|M.Sc Student||Brifman Alon|
|Subject||Novel Image and Video Super-Resolution Relying on|
|Department||Department of Computer Science||Supervisor||Professor Michael Elad|
Single Image Super-Resolution (SISR) aims to recover a high-resolution image from a given low resolution version of it (the given image is assumed to be a blurred, down-sampled and noisy version of the original image). Video Super Resolution (VSR) targets series of given images, aiming to fuse them to create a higher resolution outcome. Although SISR and VSR seem to have a lot in common, as only the input domain changes between the two, most SISR algorithms do not have a simple extension to VSR, apart for the trivial option of applying the SISR for each frame separately. The VSR task is considered to be a more challenging inverse problem, mainly due to its reliance on a sub-pixel accurate motion estimation, which has no parallel in SISR. Another complication is the dynamics of the video, often addressed by simply generating a single frame instead of a complete output sequence.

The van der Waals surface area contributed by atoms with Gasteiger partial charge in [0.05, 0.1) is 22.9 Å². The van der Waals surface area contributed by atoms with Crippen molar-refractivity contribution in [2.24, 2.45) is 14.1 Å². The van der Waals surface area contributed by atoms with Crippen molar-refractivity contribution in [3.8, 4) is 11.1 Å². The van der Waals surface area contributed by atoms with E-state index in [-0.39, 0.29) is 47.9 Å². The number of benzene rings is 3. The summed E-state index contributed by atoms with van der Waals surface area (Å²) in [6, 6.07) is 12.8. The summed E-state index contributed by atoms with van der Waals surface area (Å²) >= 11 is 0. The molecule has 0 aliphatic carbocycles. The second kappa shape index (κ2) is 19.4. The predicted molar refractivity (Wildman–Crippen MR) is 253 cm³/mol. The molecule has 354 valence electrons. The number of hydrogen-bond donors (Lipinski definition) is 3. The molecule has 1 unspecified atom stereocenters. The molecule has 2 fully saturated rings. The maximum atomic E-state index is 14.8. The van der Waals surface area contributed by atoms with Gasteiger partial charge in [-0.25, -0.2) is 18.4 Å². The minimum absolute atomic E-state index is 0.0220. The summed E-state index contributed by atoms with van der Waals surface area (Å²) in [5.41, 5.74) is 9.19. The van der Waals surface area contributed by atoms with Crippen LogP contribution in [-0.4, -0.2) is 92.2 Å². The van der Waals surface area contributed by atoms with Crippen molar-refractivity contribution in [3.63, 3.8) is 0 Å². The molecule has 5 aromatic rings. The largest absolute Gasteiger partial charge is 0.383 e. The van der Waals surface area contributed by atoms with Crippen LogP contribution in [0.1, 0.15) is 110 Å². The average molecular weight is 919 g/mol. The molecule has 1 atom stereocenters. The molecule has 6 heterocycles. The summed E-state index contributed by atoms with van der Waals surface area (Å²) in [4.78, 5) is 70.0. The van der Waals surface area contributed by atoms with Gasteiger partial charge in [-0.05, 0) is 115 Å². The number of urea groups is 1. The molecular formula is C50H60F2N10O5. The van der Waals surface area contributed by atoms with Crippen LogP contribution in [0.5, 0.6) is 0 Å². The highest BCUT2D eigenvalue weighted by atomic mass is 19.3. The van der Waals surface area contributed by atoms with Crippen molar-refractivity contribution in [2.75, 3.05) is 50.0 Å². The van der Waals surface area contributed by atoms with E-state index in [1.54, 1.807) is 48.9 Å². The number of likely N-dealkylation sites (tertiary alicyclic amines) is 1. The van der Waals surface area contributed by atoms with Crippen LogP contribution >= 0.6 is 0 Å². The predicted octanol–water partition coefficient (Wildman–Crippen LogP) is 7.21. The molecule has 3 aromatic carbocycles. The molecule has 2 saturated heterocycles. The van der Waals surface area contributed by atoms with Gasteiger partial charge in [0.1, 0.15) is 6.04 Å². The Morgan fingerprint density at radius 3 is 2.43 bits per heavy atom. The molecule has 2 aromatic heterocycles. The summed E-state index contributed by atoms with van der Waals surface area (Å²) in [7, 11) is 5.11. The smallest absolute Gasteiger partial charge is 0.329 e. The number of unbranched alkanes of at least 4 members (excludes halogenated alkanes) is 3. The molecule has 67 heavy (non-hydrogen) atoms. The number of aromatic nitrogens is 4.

In this work we suggest an appealing alternative to the above that leads to a simple and robust super-resolution framework that can be applied to single images and easily extended to video. Our work relies on the observation that denoising of images and videos is well-managed and very effectively treated by a variety of methods. We exploit the Plug-and-Play framework and the Regularization-by-Denoising (RED) approach that extends it, and show how to use these denoisers in order to handle the SISR and the VSR problems. This way, we benefit from the effectiveness and efficiency of existing image/video denoising algorithms, while solving much more challenging problems. We test our SISR framework against the NCSR algorithm that solves for denoising and super-resolution separately, and show how its denoiser can be used in order to perform highly effective super-resolution. Then we turn to video, harnessing the VBM3D video denoiser, we compare our results to the ones obtained by the DeepSR and 3DSKR algorithms, showing a tendency to a higher-quality output and a much faster processing.